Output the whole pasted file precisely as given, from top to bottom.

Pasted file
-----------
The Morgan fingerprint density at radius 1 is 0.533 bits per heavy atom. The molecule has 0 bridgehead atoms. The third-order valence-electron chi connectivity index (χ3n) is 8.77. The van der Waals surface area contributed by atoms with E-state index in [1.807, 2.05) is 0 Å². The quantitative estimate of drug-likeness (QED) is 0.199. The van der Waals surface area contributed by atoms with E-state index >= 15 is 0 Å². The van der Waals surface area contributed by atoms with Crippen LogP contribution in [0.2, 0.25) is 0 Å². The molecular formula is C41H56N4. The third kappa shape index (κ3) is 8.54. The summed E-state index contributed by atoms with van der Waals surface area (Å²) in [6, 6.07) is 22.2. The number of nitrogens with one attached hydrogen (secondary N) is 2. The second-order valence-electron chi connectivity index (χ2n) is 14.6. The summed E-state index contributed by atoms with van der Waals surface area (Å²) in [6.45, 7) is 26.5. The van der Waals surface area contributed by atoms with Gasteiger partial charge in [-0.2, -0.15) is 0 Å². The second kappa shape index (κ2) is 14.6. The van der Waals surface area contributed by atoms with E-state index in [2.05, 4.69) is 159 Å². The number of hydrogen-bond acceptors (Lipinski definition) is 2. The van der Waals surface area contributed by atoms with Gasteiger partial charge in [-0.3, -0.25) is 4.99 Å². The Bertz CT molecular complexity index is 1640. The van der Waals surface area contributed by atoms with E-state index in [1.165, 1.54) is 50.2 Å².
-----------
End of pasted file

The Morgan fingerprint density at radius 1 is 0.533 bits per heavy atom. The molecule has 0 bridgehead atoms. The third-order valence-electron chi connectivity index (χ3n) is 8.77. The van der Waals surface area contributed by atoms with E-state index in [1.807, 2.05) is 0 Å². The quantitative estimate of drug-likeness (QED) is 0.199. The van der Waals surface area contributed by atoms with E-state index >= 15 is 0 Å². The van der Waals surface area contributed by atoms with Crippen LogP contribution in [0.2, 0.25) is 0 Å². The molecular formula is C41H56N4. The third kappa shape index (κ3) is 8.54. The summed E-state index contributed by atoms with van der Waals surface area (Å²) in [6, 6.07) is 22.2. The number of nitrogens with one attached hydrogen (secondary N) is 2. The second-order valence-electron chi connectivity index (χ2n) is 14.6. The summed E-state index contributed by atoms with van der Waals surface area (Å²) in [6.45, 7) is 26.5. The van der Waals surface area contributed by atoms with Gasteiger partial charge in [-0.2, -0.15) is 0 Å². The second kappa shape index (κ2) is 14.6. The van der Waals surface area contributed by atoms with E-state index in [2.05, 4.69) is 159 Å². The number of hydrogen-bond acceptors (Lipinski definition) is 2. The van der Waals surface area contributed by atoms with Gasteiger partial charge in [-0.3, -0.25) is 4.99 Å². The Bertz CT molecular complexity index is 1640. The van der Waals surface area contributed by atoms with E-state index in [1.165, 1.54) is 50.2 Å².